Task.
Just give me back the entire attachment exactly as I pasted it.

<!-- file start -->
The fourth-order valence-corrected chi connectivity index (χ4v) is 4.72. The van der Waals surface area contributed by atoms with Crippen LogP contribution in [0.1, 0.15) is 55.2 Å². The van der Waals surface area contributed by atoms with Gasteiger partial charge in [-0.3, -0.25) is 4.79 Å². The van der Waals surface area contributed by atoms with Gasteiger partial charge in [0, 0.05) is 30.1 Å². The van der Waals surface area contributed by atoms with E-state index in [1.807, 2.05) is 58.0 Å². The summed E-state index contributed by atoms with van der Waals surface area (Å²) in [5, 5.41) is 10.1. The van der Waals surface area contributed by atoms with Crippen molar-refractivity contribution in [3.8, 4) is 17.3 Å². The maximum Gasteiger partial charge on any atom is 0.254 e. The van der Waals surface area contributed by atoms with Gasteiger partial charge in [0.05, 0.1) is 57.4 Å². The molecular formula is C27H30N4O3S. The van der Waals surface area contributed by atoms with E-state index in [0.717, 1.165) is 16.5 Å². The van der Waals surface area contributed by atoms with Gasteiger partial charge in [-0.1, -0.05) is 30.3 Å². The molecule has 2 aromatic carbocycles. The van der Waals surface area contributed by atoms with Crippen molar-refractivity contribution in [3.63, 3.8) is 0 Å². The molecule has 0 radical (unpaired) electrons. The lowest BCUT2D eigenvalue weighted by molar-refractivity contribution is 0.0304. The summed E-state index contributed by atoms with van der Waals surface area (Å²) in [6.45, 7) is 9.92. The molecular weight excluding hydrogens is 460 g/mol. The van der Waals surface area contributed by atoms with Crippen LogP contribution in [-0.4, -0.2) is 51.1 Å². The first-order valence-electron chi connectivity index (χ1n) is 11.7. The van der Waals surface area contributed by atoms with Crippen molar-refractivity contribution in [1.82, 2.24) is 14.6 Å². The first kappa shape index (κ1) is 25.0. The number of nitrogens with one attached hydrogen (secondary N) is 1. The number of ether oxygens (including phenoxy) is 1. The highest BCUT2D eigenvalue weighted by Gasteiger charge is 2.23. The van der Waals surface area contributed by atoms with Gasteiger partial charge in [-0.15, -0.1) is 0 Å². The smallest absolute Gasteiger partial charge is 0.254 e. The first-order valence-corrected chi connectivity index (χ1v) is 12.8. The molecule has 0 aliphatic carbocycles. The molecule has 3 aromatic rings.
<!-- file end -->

The fourth-order valence-corrected chi connectivity index (χ4v) is 4.72. The van der Waals surface area contributed by atoms with Crippen LogP contribution in [0.1, 0.15) is 55.2 Å². The van der Waals surface area contributed by atoms with Gasteiger partial charge in [-0.3, -0.25) is 4.79 Å². The van der Waals surface area contributed by atoms with Gasteiger partial charge in [0, 0.05) is 30.1 Å². The van der Waals surface area contributed by atoms with E-state index in [1.807, 2.05) is 58.0 Å². The summed E-state index contributed by atoms with van der Waals surface area (Å²) in [5, 5.41) is 10.1. The van der Waals surface area contributed by atoms with Crippen molar-refractivity contribution in [3.8, 4) is 17.3 Å². The maximum Gasteiger partial charge on any atom is 0.254 e. The van der Waals surface area contributed by atoms with Gasteiger partial charge in [0.05, 0.1) is 57.4 Å². The molecular formula is C27H30N4O3S. The van der Waals surface area contributed by atoms with E-state index in [0.717, 1.165) is 16.5 Å². The van der Waals surface area contributed by atoms with Gasteiger partial charge in [-0.1, -0.05) is 30.3 Å². The molecule has 2 aromatic carbocycles. The van der Waals surface area contributed by atoms with Crippen molar-refractivity contribution in [3.63, 3.8) is 0 Å². The molecule has 0 radical (unpaired) electrons. The lowest BCUT2D eigenvalue weighted by molar-refractivity contribution is 0.0304. The summed E-state index contributed by atoms with van der Waals surface area (Å²) in [6.45, 7) is 9.92. The molecular weight excluding hydrogens is 460 g/mol. The van der Waals surface area contributed by atoms with Crippen LogP contribution in [-0.4, -0.2) is 51.1 Å². The first-order valence-electron chi connectivity index (χ1n) is 11.7. The van der Waals surface area contributed by atoms with Crippen molar-refractivity contribution in [1.82, 2.24) is 14.6 Å². The first kappa shape index (κ1) is 25.0. The number of nitrogens with one attached hydrogen (secondary N) is 1. The number of ether oxygens (including phenoxy) is 1. The highest BCUT2D eigenvalue weighted by Gasteiger charge is 2.23. The van der Waals surface area contributed by atoms with Gasteiger partial charge in [-0.15, -0.1) is 0 Å². The smallest absolute Gasteiger partial charge is 0.254 e. The first-order valence-corrected chi connectivity index (χ1v) is 12.8. The molecule has 0 aliphatic carbocycles. The molecule has 3 aromatic rings.